II Reasoning

The reasoning is found in verses 16-18, Therefore I urge you to imitate me. For this reason I am sending to you Timothy, my son whom I love, who is faithful in the Lord. He will remind you of my way of life in Christ Jesus, which agrees with what I teach everywhere in every church. Some of you have become arrogant, as if I were not coming to you. Paul has talked about warning the Corinthian Christians as dear children. The word translated warn is “noutheteo.” We use it in English to describe a certain kind of counseling, “nouthetic counseling.” Literally it means to put or place the mind. In the context of the Bible it means to use the Word of God to change the mind so that the behavior changes. According to Ephesians 6:4 fathers are to rear their children in the discipline and correction of the Lord, The word correction is translated from nouthesis. They want to change their children's behavior! i Thessalonians 5:12 says we as believers are to respect those who are over us in the lord and listen to their warnings. It uses the same word. In Colossians 3:16, a really key verse to understand this concept, Paul says, Let the word of Christ dwell in you richly as you teach and admonish (noutheteo) one another with all wisdom. Real counseling, real discipleship, real admonishing is more than intellectual knowledge.  It is a persuasion from the Bible that changes our mind so that we change our lives. I think all teaching should aim at this. The tangents we go off on, the treasured opinions and viewpoints we hold, need to be tested and retested by the Scripture and seen in balance. A zealous reformed pastor once told me he hated the old gospel hymn “Whosoever Will May Come.” He said it was a heretical emphasis on free will, but it is a direct quotation from Jesus. That is not the balance we need or for which Paul aims. and truthfully if we were willing to do this a lot of the disagreements and divisions in the church would be ended. However, Paul has one more point to make. it is a simple rule.

III Rule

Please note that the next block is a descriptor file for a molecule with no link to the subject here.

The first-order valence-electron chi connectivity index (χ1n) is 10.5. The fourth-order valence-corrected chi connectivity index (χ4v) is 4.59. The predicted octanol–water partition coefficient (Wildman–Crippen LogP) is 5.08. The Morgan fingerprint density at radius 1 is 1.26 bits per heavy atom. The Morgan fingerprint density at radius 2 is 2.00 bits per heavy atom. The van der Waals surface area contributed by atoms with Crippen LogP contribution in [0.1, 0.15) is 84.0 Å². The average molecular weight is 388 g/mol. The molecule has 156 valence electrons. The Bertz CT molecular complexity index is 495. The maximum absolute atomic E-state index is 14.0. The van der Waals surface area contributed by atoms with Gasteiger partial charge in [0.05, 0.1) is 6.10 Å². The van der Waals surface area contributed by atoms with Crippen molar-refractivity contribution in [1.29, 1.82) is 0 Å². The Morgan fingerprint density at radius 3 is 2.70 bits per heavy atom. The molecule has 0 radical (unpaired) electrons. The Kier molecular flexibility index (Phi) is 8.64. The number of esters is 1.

That rule is stated in verses 19-21, But I will come to you very soon, if the Lord is willing, and then I will find out not only how these arrogant people are talking, but what power they have. For the kingdom of God is not a matter of talk but of power. What do you prefer? Shall I come to you with a whip, or in love and with a gentle spirit? The kingdom of God is not a matter of talk but of power. have you ever had a disagreement with someone and not only were you not able to convince them, but all your efforts seemed to be counterproductive. All you succeeded in doing is making them harden in their position. The people to whom Paul was trying to minister were arrogant. They were just like this. You know in such a situation you have to depend on the Holy Spirit and you have to pray. Paul believed in the power of the Word through the power of the Holy Spirit. That's where the real power is. This Paul is a man who was himself miraculously healed, who saw the risen Christ, who healed others, who prophesied, who spoke in unknown tongues more than all of the Corinthians but said he would rather speak 5 words with his understanding. This is the man whose songs of praise bring earthquakes. This is an Apostle. This man has the authority to discipline and even to excommunicate from the fellowship of Christ on his own. But, dear friends, the power he speaks of here is the power he spoke of in Chapter 1. There he said, But we preach Christ crucified; a stumbling block to the Jews and foolishness to the Greeks but to those whom God has called, both Jews and Greeks, Christ the power of God and the wisdom of God. This is the same power of which he wrote to the Christians at Rome in 1:16 saying, I am not ashamed of the gospel of Christ for it is the power of God unto salvation to all who believe, to the Jew first and also to the Gentile. If the first four chapters of i Corinthians teach us anything, they teach us that Paul could face dissension, disagreement and division in the simple power of the gospel. This is what I want us to do, build relationships, test everything by the Word, and trust God to continue to work.